This summer, my colleagues and I will help run a pilot course for adolescents in Prince George’s County, MD. We will teach these young people to identify issues or problems that they want to address, and then “map” the networks of groups and individuals that could make a difference. They will document their work for public display, although we haven’t decided what medium they should use: their art works, audio recordings, audio plus still photos, or video.
Along with colleagues at the University of Wisconsin, we have submitted a large grant proposal that would allow us to develop and pilot elaborate software for such courses. This software would allow teenagers to make diagrams of local social networks, much like the “network maps” that are popular in sociology today. However, our community partners cannot wait to find out if we get money for software-development. Therefore, we have committed to teach the pilot courses whatever happens, if necessary using old-fashioned tools like magic markers and poster board.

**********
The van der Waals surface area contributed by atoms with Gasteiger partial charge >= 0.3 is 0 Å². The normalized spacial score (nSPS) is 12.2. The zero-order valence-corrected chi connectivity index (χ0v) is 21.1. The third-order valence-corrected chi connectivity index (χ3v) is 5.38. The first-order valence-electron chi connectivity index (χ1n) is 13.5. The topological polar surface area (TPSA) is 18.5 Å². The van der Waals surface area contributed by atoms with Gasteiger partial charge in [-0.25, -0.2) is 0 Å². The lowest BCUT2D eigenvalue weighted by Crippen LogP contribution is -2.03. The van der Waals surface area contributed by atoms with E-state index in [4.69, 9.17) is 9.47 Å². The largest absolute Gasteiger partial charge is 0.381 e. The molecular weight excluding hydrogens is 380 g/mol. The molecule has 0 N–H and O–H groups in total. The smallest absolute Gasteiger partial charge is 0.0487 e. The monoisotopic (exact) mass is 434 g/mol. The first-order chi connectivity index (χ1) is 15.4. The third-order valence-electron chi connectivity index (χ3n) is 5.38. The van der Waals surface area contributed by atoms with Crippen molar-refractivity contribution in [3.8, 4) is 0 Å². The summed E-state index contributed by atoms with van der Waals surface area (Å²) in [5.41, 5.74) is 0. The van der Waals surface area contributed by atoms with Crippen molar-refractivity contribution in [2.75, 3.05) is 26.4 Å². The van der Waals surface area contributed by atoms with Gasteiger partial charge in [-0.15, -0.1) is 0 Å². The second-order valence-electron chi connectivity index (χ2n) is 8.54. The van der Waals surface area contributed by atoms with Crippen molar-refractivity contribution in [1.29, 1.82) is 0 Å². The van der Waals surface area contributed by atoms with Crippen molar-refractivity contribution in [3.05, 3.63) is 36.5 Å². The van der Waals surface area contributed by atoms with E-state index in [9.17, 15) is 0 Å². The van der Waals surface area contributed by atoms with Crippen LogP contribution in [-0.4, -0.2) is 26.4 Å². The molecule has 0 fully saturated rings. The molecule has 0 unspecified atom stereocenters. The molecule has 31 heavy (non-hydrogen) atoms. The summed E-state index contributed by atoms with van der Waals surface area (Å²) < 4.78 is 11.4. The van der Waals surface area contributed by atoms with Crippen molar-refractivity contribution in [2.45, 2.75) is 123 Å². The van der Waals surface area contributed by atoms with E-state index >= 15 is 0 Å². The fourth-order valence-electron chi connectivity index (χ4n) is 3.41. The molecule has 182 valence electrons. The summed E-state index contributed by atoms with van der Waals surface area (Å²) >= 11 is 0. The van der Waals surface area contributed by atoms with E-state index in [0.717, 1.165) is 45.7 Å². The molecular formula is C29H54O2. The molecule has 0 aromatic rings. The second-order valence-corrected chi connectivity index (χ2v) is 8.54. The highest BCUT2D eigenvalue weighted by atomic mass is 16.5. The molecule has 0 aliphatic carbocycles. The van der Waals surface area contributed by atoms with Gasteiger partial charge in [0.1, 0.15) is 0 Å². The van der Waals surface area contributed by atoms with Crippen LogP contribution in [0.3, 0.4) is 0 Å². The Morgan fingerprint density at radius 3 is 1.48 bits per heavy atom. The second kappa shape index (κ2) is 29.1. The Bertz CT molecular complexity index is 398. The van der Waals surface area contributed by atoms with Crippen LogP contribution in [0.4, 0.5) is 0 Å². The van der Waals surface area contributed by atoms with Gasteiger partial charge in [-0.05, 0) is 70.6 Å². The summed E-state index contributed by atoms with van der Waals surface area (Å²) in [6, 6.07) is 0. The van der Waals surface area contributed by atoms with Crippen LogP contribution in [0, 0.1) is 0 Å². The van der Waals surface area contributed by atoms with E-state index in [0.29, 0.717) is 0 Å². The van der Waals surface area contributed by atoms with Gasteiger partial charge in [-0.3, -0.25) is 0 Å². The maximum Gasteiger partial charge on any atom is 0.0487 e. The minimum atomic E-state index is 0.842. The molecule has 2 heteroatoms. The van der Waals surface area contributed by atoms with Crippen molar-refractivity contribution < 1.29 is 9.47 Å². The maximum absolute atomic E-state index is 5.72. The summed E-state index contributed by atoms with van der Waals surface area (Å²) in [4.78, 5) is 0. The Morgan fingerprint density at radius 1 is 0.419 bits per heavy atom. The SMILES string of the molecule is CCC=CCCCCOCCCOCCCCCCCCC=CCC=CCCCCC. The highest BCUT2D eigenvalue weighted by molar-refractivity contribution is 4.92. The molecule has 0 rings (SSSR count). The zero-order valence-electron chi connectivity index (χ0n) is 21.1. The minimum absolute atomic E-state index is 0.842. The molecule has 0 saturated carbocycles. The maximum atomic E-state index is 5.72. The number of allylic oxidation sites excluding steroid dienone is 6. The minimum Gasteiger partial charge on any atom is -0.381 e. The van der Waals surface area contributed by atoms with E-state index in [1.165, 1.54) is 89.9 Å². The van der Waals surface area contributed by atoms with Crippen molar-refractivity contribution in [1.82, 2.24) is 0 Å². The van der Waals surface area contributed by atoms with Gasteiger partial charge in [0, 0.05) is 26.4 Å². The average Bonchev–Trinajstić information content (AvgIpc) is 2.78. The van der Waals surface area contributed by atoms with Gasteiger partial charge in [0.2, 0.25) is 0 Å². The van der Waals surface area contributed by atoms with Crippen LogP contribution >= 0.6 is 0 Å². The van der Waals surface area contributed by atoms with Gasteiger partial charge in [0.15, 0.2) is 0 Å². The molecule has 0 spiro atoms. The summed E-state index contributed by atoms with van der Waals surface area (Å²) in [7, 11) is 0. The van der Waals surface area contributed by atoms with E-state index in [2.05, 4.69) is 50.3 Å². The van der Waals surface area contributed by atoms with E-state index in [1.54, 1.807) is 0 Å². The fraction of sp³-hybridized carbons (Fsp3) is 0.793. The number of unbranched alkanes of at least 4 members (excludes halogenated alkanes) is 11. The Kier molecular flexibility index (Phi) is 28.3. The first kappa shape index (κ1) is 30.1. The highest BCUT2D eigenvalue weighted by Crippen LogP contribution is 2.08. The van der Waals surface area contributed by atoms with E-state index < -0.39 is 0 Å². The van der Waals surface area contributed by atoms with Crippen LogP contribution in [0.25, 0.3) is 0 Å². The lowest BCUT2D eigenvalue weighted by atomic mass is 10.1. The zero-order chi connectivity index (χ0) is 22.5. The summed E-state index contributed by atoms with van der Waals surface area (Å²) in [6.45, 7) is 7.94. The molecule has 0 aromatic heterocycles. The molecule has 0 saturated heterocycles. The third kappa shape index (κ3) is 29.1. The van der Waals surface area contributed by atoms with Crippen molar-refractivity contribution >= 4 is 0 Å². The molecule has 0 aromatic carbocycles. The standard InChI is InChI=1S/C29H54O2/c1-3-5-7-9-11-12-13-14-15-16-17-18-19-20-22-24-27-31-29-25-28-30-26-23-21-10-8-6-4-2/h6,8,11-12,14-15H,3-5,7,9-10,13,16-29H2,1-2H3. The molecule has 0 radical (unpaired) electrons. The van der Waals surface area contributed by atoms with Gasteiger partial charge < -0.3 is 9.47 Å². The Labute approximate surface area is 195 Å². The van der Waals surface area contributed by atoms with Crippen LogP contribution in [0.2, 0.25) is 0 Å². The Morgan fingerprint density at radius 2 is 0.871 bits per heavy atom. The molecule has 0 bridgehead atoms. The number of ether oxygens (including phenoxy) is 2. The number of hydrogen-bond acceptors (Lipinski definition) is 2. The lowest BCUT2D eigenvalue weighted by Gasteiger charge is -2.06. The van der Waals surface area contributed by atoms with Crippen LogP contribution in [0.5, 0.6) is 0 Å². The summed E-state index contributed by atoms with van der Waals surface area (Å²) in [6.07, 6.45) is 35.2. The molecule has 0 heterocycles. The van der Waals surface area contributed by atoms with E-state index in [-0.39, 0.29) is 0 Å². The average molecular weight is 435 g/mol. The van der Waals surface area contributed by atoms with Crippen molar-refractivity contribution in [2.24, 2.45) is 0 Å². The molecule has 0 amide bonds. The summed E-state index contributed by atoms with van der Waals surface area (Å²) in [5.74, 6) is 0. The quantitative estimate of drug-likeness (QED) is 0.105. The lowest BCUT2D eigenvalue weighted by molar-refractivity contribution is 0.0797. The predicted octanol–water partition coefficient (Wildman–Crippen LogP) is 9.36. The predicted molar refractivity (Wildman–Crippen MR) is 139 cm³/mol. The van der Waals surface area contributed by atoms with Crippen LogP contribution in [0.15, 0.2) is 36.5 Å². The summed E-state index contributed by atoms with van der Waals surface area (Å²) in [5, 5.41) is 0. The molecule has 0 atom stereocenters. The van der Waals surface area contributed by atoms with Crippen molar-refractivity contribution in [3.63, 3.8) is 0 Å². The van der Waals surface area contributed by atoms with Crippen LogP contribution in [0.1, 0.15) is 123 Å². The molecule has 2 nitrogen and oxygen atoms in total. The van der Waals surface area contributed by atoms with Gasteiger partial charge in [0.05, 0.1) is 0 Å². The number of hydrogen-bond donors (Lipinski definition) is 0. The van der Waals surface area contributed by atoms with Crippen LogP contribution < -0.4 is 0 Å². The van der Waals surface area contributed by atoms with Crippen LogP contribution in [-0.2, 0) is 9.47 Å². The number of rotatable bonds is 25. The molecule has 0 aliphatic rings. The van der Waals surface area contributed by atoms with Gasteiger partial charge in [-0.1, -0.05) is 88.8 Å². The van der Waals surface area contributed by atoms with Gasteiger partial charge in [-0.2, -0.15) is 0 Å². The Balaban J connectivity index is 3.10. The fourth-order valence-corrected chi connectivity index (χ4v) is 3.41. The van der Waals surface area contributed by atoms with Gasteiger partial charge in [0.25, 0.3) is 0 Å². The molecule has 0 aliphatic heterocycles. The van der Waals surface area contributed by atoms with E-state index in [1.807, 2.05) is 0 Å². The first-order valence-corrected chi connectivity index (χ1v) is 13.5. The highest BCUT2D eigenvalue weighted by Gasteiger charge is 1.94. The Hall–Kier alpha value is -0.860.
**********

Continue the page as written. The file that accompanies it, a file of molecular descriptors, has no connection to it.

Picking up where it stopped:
Two of the essential principles are: youth voice (students should be assisted in developing their own agenda and analysis, without presuppositions from us) and a particular understanding of power. “Power” will be defined not merely as official authority (like that of a mayor or a school principal) but also the capacity of ordinary residents to make a difference by working together. That is why we will help youth to map local networks of citizens.